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We now come to the Select Committee statement. The Chair of the Foreign Affairs Committee, Tom Tugendhat, will speak on his subject for up to 10 minutes, during which time no interventions may be taken. At the conclusion of his statement, I will call Members to put questions on the subject of the statement and I shall, of course, call the hon. Gentleman to respond to those questions in turn. Members can expect to be called only once. Interventions should be questions, and should be brief. Those on the Front Bench may take part in questioning.
It is a great privilege and a huge pleasure to be able to give the first Select Committee statement in this Parliament. We are delegated by the House to investigate foreign affairs, and we are reporting back to the House on our findings.
It is worth noting that the Foreign Affairs Committee chose to publish its first report of this Parliament on the ethnic cleansing of the Rohingya population of northern Rakhine, in Burma, having heard some of the most harrowing testimony from witnesses. The situation has rightly drawn the attention of Members from all parts of the House. The hon. Members for City of Durham (Dr Blackman-Woods), for Newport West (Paul Flynn), for Bolton South East (Yasmin Qureshi), for Ealing, Southall (Mr Sharma), for Wolverhampton South West (Eleanor Smith), for Tooting (Dr Allin-Khan) and for Cardiff Central (Jo Stevens), as well as my hon. Friends the Members for Kettering (Mr Hollobone) and for Colchester (Will Quince), have taken a very personal interest in the issue. I pay particular tribute to hon. Members who have visited Cox’s Bazar and other parts of the refugee community in Bangladesh to hear directly from the victims.
Because of the testimony that the Committee received, we were able to be clear that the violence against the Rohingya is ethnic cleansing, and that it may also constitute crimes against humanity and even genocide. We are pleased that the Government’s initial equivocation about the term has been clarified, and that the Minister for Asia and the Pacific, Mark Field has been very clear that the almost 650,000 people who have crossed the border into Bangladesh since August were driven out by the Burmese authorities. The displacement of that great number is a compelling sign of a desperate population, and the traumatic experiences that they have described are reminiscent of infamous atrocities elsewhere.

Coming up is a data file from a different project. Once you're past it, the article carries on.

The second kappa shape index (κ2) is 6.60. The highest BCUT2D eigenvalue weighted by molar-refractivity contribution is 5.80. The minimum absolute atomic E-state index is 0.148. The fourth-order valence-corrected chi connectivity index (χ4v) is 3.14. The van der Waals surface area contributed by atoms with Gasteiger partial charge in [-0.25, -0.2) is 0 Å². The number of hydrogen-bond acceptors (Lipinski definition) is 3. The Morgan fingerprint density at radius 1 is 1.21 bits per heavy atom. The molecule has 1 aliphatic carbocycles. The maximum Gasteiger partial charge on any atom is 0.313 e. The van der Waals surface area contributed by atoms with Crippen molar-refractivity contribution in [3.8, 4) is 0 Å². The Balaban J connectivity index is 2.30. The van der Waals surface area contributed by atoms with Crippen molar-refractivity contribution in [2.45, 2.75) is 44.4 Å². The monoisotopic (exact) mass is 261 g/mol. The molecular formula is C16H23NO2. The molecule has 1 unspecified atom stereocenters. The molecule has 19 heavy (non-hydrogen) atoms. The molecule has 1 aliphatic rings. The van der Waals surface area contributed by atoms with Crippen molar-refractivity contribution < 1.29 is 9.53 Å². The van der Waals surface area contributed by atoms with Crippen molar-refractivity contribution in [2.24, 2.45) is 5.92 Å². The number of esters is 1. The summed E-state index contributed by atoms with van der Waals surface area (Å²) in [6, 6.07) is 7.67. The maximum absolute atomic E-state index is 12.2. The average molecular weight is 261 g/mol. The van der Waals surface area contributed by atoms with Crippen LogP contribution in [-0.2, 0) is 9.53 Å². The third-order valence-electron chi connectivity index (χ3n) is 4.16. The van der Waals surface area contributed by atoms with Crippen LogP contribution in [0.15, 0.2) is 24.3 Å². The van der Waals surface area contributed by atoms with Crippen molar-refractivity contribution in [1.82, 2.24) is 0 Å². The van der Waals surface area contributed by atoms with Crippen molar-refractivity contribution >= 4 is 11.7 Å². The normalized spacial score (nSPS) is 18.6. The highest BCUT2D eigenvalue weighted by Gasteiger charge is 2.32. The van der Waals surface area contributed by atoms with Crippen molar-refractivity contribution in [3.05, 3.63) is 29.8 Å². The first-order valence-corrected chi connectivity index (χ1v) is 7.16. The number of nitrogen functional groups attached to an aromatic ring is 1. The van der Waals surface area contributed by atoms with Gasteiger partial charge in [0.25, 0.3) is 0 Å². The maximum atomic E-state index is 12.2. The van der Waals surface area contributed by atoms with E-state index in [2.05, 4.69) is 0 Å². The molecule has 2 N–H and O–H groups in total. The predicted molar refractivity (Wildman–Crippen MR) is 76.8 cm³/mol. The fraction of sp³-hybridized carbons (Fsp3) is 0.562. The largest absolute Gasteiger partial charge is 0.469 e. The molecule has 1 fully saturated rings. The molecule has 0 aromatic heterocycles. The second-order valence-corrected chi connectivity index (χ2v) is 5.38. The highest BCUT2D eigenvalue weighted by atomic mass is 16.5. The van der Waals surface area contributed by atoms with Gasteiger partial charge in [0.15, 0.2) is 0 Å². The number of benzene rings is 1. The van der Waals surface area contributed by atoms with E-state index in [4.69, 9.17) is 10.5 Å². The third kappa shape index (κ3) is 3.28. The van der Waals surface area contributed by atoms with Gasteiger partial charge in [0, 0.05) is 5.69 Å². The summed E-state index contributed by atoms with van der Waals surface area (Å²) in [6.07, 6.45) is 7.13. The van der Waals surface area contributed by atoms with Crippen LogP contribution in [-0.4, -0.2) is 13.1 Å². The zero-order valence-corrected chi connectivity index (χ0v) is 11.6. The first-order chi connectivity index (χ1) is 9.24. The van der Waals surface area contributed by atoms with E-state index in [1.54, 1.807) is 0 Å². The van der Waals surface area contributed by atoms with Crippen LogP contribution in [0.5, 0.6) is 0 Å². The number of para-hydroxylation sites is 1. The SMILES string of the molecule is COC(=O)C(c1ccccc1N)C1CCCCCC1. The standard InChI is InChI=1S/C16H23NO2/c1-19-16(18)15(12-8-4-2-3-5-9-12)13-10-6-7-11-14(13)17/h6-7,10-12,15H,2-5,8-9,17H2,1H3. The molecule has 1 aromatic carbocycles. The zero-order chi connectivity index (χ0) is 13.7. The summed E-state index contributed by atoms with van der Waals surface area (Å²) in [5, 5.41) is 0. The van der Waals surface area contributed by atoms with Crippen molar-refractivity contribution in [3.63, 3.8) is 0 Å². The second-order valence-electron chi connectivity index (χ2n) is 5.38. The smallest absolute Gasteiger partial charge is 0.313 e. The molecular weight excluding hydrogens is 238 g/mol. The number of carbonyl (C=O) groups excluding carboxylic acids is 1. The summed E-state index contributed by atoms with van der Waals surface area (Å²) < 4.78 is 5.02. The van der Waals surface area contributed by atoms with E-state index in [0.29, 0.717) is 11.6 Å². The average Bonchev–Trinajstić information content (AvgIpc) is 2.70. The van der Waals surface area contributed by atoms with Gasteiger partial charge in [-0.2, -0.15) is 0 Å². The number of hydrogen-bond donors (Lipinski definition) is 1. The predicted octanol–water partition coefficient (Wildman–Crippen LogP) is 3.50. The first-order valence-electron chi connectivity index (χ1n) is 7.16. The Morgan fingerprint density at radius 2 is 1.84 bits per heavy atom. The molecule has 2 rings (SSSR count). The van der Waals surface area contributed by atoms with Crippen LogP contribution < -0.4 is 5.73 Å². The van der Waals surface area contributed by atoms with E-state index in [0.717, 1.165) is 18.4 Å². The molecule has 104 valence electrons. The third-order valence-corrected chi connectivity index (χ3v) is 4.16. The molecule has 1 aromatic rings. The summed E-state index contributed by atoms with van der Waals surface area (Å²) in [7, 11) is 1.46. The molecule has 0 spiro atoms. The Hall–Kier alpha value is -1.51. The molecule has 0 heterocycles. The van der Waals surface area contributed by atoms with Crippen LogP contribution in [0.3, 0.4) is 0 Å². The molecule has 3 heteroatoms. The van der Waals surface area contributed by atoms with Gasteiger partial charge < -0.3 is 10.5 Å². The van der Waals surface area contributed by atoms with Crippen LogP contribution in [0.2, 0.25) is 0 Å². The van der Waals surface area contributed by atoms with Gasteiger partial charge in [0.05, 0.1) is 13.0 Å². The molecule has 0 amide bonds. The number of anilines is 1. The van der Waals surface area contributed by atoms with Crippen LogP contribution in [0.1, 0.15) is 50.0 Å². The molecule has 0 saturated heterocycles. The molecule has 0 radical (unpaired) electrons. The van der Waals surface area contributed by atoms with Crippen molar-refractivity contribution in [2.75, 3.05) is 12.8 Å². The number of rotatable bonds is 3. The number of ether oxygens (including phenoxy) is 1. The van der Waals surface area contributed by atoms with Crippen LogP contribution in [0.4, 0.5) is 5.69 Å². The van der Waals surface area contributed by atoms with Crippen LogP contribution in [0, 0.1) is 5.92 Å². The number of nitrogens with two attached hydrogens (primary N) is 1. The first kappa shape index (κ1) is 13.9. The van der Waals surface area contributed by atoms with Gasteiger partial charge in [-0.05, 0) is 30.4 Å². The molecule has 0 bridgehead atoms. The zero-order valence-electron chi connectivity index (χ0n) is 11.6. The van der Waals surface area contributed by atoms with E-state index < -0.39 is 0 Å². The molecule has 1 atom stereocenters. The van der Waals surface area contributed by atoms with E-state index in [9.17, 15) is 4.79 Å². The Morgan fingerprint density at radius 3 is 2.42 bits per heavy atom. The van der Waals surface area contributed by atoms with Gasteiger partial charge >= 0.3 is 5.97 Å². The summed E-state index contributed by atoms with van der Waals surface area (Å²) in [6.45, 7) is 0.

In the face of such abuse, we must ask what the 2005 UN resolution on the responsibility to protect, which we agreed, requires of us. The first requirement must surely be that the UK Government conduct their own legal analysis. Such analysis from a permanent member of the United Nations Security Council—and, indeed, the penholder on Burma—would help to shape international understanding of the issue and structure a global response. That is needed today more than ever.
Research by Médecins sans Frontières found that at least 9,000 Rohingya died in Myanmar—or Burma—between
“in the most conservative estimations” at least 6,700 of those deaths, including those of at least 730 children under the age of five, were caused by violence. That suggests that the operation conducted by the Burmese military was brutal enough to raise the possibility of taking a case to the International Criminal Court for crimes against humanity. Along with such brutality, we heard reports of sexual violence being used, and we welcome the mission of Special Representative of the Secretary-General, Pramila Patten, who is expected to be in Naypyidaw and Yangon this week. We should welcome, too, the actions taken by the United Nations Human Rights Council, in holding a special session to hear about the degradation and treatment of minorities in Burma, and the words of Zeid Ra’ad al-Hussein: that we could be witnessing a genocide. Those build on the achievements of our own representatives in the UN to secure a very strong presidential statement last month.
Burma’s response to this growing body of evidence— or, indeed, evidence of bodies—has been exceptionally poor. Setting up another commission when previous recommendations have been ignored is not good enough. The Annan commission was clear, and we call for its recommendations to be implemented in full. That is why the Committee calls on the UK to consider sanctions on individuals connected with the military regime and particularly on the commander-in-chief, General Min Aung Hlaing. Although sanctions are an imperfect tool, it is wrong for the UK to continue engagement with Burma with no demonstration of censure; General Min Aung Hlaing’s responsibility in particular cannot be ignored.
The UK, of course, bears some responsibility for seeking to turn international outrage into tangible action, and improvements on the ground should not be hamstrung by China’s veto in the Security Council; they should focus on regional forums and allies to achieve results. In seeking regional co-operation, the Committee recognised, supported and welcomed the efforts of my right hon. Friend the Minister, whom I am glad to see in his place on the Treasury Bench.
The Committee noted with sadness the echoing silence of State Counsellor Aung San Suu Kyi. Although she is clearly constrained by a lack of control over the military and by strong domestic public opinion, to see a voice for freedom, democracy and the rule of law choose not to speak out in the face of such crimes does more than allow them to continue; it suggests acquiescence at some level and a failure of leadership at every level. She remains a better option than the alternatives, perhaps, and perhaps the only option for the future, but she is now deeply compromised.
Finally, Bangladesh deserves praise and material support for accommodating well over half a million new refugees this year. The British Government also deserve credit for their quick and generous provision of aid. Although return must be the ambition, we noted that that can happen only when humanitarian access is possible to Rakhine State. We are also concerned that the camps in Bangladesh should not become permanent, leaving people exposed to radicalisation and storing up problems for the future.